I just got back from another fantastic research trip in the UK. I spend quite a bit of time there, probably anywhere between 6 to 8 weeks during any given year, mostly in Cornwall and London. Of course for my teaching needs, I always make sure that I have access to an Internet connection. This time, I learned quite a bit about online teaching capacities in countries that aren’t quite as well served by fast internet service. In both Cornwall and inland and I had many internet related problems. Sometimes it was slow, sometimes the wireless connection the house where I was staying could not handle three computers at the same time, and of course, this affected the way in which I teach and work. I found it was very difficult for me to access my learning platforms, and it was extremely difficult for me to download papers to read and grade. I felt quite frustrated. If this is my experience in Britain, I can only imagine what things must be like for my students, many of whom are in the military, or maybe doing their own travel somewhere for work or play. You know what always loaded, though, was Facebook! When I couldn’t get into Blackboard or ANGEL, Facebook always loaded quickly and easily, and allowed me to use the very basic interactive features that I needed. Hmmm. This might make us want to think about the kinds of platforms that we use, the kind of features we add to our courses. We need to push for versions of them that are mobility friendly, and easier to use on less robust systems. This way, we can keep online learning as accessible as possible.
Although I have written before about the ability of online courses to reach underserved populations, I wanted to take a moment here to stress the potential of online learning to educate women. We know that the key to enriching communities and increasing economic development is educating women worldwide. I know in my own courses that I teach a lot of women. Some are older and making life transitions, some are young mothers or mothers with several children who can’t afford childcare. Some are grandparents entering the world of higher education for the first time. I have amazing women in my courses who, because of the nature of the online classroom, may be encouraged to find and use their voices, instead of feeling intimidated by the classroom experience, as many are. Think of the potential impact for educating women on a global scale in hard to reach areas with online or particularly mobile technology. I certainly like knowing that I might be making a difference close to home.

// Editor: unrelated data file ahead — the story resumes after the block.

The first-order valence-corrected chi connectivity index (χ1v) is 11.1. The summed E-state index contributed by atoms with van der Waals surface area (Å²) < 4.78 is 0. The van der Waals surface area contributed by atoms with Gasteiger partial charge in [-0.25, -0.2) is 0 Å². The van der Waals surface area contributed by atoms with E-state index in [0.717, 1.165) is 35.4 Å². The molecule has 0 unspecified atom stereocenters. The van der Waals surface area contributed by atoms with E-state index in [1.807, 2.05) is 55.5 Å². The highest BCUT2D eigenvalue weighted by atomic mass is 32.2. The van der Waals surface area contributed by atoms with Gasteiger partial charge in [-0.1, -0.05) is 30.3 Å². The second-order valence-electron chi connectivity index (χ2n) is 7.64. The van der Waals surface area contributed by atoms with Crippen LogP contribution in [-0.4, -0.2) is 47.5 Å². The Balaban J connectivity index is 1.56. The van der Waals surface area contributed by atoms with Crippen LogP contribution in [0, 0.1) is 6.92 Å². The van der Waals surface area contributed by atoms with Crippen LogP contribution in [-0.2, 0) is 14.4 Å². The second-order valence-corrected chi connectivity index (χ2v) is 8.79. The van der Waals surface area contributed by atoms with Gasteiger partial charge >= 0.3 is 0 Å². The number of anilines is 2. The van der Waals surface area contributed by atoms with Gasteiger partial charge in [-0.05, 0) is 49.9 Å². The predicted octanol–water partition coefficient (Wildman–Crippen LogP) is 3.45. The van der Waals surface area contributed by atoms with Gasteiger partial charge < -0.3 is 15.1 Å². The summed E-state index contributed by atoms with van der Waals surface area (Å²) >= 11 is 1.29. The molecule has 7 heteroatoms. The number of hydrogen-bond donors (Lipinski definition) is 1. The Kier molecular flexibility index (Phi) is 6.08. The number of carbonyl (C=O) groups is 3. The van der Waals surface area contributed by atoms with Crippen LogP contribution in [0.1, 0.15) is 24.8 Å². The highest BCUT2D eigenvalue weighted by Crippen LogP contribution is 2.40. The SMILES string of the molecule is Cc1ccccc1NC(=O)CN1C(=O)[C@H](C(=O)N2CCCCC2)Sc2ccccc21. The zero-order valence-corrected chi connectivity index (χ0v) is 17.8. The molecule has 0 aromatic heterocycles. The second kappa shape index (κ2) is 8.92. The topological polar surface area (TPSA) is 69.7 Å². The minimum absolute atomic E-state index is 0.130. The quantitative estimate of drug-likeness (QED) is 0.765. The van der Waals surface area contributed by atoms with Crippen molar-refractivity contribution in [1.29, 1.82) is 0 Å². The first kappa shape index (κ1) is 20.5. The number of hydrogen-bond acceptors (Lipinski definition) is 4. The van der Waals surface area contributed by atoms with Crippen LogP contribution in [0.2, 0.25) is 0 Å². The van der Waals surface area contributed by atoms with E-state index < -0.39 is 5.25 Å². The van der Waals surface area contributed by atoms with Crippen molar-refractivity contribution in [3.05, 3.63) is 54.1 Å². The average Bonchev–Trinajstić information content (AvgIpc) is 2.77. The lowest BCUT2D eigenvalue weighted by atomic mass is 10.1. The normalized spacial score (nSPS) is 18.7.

A while ago somebody pointed me to this article at the Chronicle of Higher Education purportedly written by somebody who makes money writing term papers and theses for students. About the only thing that I found surprising in this whole article was that this person used the title of my blog, and referred to himself as an “academic mercenary”. I really didn’t want my reputation and good name sullied in that manner, so I sifted through the reader comments with the intent of leaving a clarification, and there was the usual lot of condemnation, shock, horror and awe. Several commenters pointed out the terrible state of the academic industry, arguing that if professors were only better, more diligent, and worked harder to establish personal relationships with their students more of these rogues would be caught. To those writers, I give a hearty two fingered salute and a round of “bite me.” Naturally others were laying the blame on the economics of academia in general, poor standards, commercialism, the market economy in education etc. etc.